These days call for….Taboo!

Here's how to keep the kids away from the TV

With Christmas, Hanukkah and New Year’s just around the corner, you can expect a lot of togetherness, which is a blessing for the most part — but also a challenge. How do you keep kids away from the television, teens from their cellphones and adult guests out of the kitchen and out of your way?

Why, a good old-fashioned game of course.

We rounded up a few top sellers that are sure bets for keeping your loved ones out of trouble this holiday season while inspiring some good, clean, competitive family fun. Whether you need to fill time between appetizers and Christmas dinner, or occupy everyone for an afternoon, these should do the trick. Some are tried-and-true favorites, while others you might never have heard of. Oh, and did we mention they make for excellent gifts for grandkids and hostesses alike?

Apples to Apples 

Designed for as few as four or as many as 10 players, this game is great for a crowd.

Each player is dealt seven red cards to start, and as they play a card, they pick up a fresh one. The role of judge moves around the circle, so each player takes a turn, choosing a green card and then leaving it face-up so the other players can see the word in play. Each player chooses one of their red cards which they feel best describes the word on the green card. The judge determines the winner, and awards that player the green card, equivalent to a point.

The key here is to know your audience. Is the judge sarcastic? A kid (or kid-at-heart)? Very literal? Does this person love opposites? Play to that person’s sense of humor, and you up your chances of winning.


This is a team-based, charades-style speed game — so choose your players wisely.

A designated member from Team A will try to get his or her teammates to guess a word on their hidden card, without using a series of forbidden — taboo — words also written on the card. For example, if the word is “apple,” you can’t say red, fruit, pie, cider or core. But you could say “one of these keeps a doctor away,” or a “gift teacher’s love.” The object is to get your team to guess multiple words right, one after the other, before time is up and the next team has its turn.

To keep things fair, one member from the opposite team always monitors things to make sure no forbidden words are used, buzzing their opponents as needed and forcing a missed point. Kids and adults really get into it, and you’d be surprised how many slip-ups happen after a few holiday beverages are added into the mix.

LCR (Left-Center-Right)

Pop this easy dice game in your purse before heading to your next holiday event, and everyone will love you for it. But don’t forget to pack at least a few dollar bills, and maybe a few pennies — there’s gambling involved.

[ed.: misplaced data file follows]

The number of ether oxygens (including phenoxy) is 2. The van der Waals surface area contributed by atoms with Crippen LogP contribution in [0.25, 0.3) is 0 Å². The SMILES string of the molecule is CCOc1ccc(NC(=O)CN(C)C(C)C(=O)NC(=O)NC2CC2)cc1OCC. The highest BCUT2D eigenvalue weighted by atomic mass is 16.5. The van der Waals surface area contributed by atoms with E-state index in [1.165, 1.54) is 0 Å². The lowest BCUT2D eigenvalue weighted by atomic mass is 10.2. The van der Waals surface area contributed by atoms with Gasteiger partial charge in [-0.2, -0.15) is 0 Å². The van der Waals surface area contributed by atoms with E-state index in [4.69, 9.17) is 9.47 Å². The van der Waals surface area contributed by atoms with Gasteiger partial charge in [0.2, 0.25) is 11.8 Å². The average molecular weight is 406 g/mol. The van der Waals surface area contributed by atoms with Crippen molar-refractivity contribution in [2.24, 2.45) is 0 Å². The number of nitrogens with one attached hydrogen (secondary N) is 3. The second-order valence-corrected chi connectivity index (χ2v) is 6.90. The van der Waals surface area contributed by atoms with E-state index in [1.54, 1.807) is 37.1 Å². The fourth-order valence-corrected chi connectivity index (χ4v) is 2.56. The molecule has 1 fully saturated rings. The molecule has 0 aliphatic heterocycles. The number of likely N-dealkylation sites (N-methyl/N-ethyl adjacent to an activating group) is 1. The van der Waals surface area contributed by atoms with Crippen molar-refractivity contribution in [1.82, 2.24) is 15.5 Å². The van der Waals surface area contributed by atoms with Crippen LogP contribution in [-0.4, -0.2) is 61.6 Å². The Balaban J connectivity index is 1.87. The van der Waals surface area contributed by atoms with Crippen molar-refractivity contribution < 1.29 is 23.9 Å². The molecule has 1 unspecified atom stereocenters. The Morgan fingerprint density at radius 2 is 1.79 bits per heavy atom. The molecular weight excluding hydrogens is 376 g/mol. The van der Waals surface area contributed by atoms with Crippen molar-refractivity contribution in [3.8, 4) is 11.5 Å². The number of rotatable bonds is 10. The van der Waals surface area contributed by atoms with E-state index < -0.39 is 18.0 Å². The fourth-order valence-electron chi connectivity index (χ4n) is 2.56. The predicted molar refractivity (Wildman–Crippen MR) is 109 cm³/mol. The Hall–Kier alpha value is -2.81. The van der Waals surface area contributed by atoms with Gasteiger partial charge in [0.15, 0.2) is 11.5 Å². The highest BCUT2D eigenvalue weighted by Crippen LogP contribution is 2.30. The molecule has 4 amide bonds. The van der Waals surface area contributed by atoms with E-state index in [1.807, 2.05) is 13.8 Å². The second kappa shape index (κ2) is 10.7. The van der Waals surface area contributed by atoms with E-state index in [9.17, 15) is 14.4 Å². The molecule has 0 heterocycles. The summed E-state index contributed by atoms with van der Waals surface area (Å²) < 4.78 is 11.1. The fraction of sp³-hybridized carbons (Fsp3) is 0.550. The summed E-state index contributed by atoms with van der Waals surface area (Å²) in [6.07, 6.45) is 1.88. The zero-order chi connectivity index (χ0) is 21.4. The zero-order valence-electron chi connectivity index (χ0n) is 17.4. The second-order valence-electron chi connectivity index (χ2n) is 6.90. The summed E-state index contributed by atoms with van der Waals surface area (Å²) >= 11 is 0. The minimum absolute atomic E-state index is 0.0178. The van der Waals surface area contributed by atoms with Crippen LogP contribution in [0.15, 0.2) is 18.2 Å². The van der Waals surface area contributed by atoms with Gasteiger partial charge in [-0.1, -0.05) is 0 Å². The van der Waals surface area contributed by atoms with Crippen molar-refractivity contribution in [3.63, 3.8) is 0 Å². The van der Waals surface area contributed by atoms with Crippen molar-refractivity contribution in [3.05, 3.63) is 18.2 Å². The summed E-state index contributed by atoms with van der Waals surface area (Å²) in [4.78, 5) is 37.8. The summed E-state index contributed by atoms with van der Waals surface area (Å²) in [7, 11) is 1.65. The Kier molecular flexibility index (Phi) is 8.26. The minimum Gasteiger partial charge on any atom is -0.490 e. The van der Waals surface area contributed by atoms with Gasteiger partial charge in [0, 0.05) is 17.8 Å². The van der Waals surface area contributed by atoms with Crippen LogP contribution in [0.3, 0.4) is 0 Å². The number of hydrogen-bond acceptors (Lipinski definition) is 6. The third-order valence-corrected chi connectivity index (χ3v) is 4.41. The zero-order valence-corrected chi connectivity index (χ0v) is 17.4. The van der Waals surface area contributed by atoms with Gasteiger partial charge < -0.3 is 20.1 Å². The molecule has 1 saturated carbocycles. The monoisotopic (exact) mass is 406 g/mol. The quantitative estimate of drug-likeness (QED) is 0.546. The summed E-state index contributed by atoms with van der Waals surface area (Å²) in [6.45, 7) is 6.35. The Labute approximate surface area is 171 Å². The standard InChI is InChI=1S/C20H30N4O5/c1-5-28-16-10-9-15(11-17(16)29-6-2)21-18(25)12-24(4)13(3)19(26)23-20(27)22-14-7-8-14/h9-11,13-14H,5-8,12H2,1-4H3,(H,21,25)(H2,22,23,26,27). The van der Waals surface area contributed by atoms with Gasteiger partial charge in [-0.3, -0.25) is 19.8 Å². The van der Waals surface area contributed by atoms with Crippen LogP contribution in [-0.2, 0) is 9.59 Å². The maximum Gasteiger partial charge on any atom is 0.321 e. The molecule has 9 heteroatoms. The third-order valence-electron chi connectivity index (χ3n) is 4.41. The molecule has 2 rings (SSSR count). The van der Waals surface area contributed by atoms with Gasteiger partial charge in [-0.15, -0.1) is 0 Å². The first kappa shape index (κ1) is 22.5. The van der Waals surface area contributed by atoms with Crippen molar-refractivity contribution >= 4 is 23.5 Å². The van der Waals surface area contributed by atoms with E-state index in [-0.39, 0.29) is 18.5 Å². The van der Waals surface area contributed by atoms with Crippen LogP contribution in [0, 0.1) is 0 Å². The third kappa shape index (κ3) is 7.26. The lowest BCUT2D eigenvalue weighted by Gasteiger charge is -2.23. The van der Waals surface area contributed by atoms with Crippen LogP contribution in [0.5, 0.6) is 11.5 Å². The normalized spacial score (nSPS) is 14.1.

You need at least three players to play, but this game can easily accommodate a dozen or more. Just substitute pennies for extra chips if you run out. Have everyone buy in with a dollar bill, and the last man (or kid) standing wins the pot.

To start, each player gets three chips, and the game moves around the table as players take turns rolling three dice marked with L (left), C (center), R (right) and a dot. Then following the commands they receive. Get three L’s, and you pass three chips to the person at your left. Get one R and two C’s, pass one right and deposit two in the center. Get three dots and you get to keep them all.

As the game progresses, people lose chips and gain chips — only rolling the number of dice, as chips in hand — which makes for some exciting final moments at the end. The rules are so simple that kids as young as 5 can handle it, as can some inebriated adults.


Best for four players, although two or three could work, this strategy game involves some real thought. The best players can plan two or three moves ahead.

Each player claims a color and 21 tetris-like pieces of varying shapes, all made up of little blocks. The board itself is 20 squares by 20 squares, and players move inward from a corner, placing their own pieces at a diagonal from each other. Pieces from different players can butt up against one another, and players are encouraged to win by encroaching on another player’s space, but two pieces from the same player can only touch at the corners.

Sound challenging? It’s fairly simple to understand once you get going, but knowing which pieces to play early takes some practice. Kids as young as 5 can play, but they may need some coaching at first.

Settlers of Catan

First designed in Germany for three to four players, this strategy game can hold more with the purchase of an expansion pack. It also works well for teams, especially if some players are on the younger side, and roughly resembles the classic game Risk.

Each player’s aim is to establish a colony on a hexagonal board, spending resources — brick, lumber, wool, grain and ore — to build. At each turn, someone rolls a pair of dice to determine which of the hexes are producing resources at that time, which can result in a payout to those with colonies that border those resources. Robbers and penalties keep things interesting, and players can trade resources the way they might trade properties in Monopoly. The first to achieve 10 victory points, through the ownership of settlements (one point each) and cities (two points each), wins.

Warning: This game can last for hours. Set it up somewhere where you can pause the game and come back to it as needed.

Categories: Life and Arts

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